Fruit bud damage from cold temperatures

With the freeze warning and cold nights and morning we have seen over the last few weeks, fruit growers often wonder at what temperature fruit buds are killed.

The following will give you some guidelines but remember that the actual damage is going to be influenced by the weather before the temperature drops.

An extended warm spell before the cold snap may result in more damage due to a loss in cold hardiness.

Apple; Stage

10% Kill (°F) 90% Kill (°F)

Silver tip    15 2

Green tip     18  10

Half-inch green  23 15

Tight cluster    27  21

Pink   28 25

Bloom   28 15

Petal fall   28 25

Fruit set   28  25

Pear; Stage

     10% Kill (°F)    90% Kill (°F)

Swollen bud  15 1

Bud burst    20 7

Green cluster  26 15

White bud  26  22

Bloom  28  23

Petal fall  28  24

Fruit set 28  24

Peach; Stage

    10% Kill (°F)    90% Kill (°F)

Swollen bud  18 2

Half-inch green 23 5

Pink 25  18

Bloom 27  24

Petal fall  28  25

Fruit set  28  25

Tart Cherry; Stage

  10% Kill (°F)    90% Kill (°F)

Bud burst  17 5

Green tip 25  14

Tight cluster  26  17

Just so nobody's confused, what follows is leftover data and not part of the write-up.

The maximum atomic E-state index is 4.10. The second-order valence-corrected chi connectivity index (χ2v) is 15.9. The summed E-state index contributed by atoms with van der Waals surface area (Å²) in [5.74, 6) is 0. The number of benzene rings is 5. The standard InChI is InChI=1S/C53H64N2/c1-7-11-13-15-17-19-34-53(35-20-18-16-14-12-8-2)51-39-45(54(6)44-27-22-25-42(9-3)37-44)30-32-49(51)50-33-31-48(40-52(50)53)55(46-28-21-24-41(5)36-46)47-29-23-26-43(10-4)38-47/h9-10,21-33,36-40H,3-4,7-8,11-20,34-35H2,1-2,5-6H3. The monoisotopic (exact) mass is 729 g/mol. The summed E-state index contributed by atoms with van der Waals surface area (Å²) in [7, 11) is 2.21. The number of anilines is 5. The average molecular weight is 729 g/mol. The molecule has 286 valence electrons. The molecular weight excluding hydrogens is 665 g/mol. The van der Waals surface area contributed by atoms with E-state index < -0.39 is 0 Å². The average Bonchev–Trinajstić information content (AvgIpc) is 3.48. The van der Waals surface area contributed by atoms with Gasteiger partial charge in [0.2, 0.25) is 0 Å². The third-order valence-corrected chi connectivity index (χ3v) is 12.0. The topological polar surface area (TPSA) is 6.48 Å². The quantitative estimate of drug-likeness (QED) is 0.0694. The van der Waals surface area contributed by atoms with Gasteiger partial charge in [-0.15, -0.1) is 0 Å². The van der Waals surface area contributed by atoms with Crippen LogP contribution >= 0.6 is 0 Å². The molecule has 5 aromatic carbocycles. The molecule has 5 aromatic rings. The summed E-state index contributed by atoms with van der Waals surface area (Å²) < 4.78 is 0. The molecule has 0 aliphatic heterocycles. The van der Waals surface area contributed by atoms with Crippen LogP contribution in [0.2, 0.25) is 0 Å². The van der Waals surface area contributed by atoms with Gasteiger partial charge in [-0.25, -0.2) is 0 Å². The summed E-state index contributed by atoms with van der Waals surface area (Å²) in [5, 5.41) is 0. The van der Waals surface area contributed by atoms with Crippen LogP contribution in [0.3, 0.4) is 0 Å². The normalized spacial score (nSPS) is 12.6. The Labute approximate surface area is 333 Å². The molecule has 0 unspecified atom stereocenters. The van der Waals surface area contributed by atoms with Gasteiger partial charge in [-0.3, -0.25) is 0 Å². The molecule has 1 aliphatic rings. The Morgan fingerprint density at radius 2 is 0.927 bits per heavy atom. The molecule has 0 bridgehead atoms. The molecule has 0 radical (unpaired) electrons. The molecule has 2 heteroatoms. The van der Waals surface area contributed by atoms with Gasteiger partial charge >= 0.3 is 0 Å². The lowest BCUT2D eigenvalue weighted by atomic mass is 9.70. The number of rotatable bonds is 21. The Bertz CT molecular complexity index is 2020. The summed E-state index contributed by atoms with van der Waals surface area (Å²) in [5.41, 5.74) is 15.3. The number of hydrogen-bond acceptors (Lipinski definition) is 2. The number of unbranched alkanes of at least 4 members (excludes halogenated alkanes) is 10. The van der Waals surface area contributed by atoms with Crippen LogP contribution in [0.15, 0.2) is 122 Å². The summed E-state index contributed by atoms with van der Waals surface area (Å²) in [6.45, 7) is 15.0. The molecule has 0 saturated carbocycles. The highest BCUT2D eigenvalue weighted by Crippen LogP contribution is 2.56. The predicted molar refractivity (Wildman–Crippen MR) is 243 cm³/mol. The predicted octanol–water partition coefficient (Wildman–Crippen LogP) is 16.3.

Swollen bud 27 24

Bloom  28 25

Petal fall     28  25

Fruit set  28  25

Plum and Prune; Stage

     10% Kill (°F)    90% Kill (°F)

Swollen bud  14 1

Bud burst      18 3

Green cluster  26  16

White bud 26  21

Bloom 27  23

Petal fall     28  23

Fruit set  28 25

Apricot; Stage

     10% Kill (°F)    90% Kill (°F)

First white  24 14

First bloom 25 19

Full bloom     27  22

In the shuck   27 24

Green fruit  28  25

To determine whether a fruit bud is alive or dead, use a sharp knife or a single edge razor blade and cut buds in half.

Remove buds from the tree and make the cut starting at the base and cutting upward. If the fruit pistil in the center is greenish white to cream color, no damage has been done.

However, if the fruit pistil is dark brown or black, it has been killed. Cut a number of buds to find a percentage killed.

Some loss of buds is actually beneficial for peaches and apples. These trees often produce far too much fruit and require thinning for top quality.

As a rule, we want an apple or peach an average of every six to eight inches on a branch. We can often achieve this with only 10% of the original buds developing fruit.

For more information on growing fruit trees, contact the Ford County Extension Office or visit us online at www.ford.ksu.edu.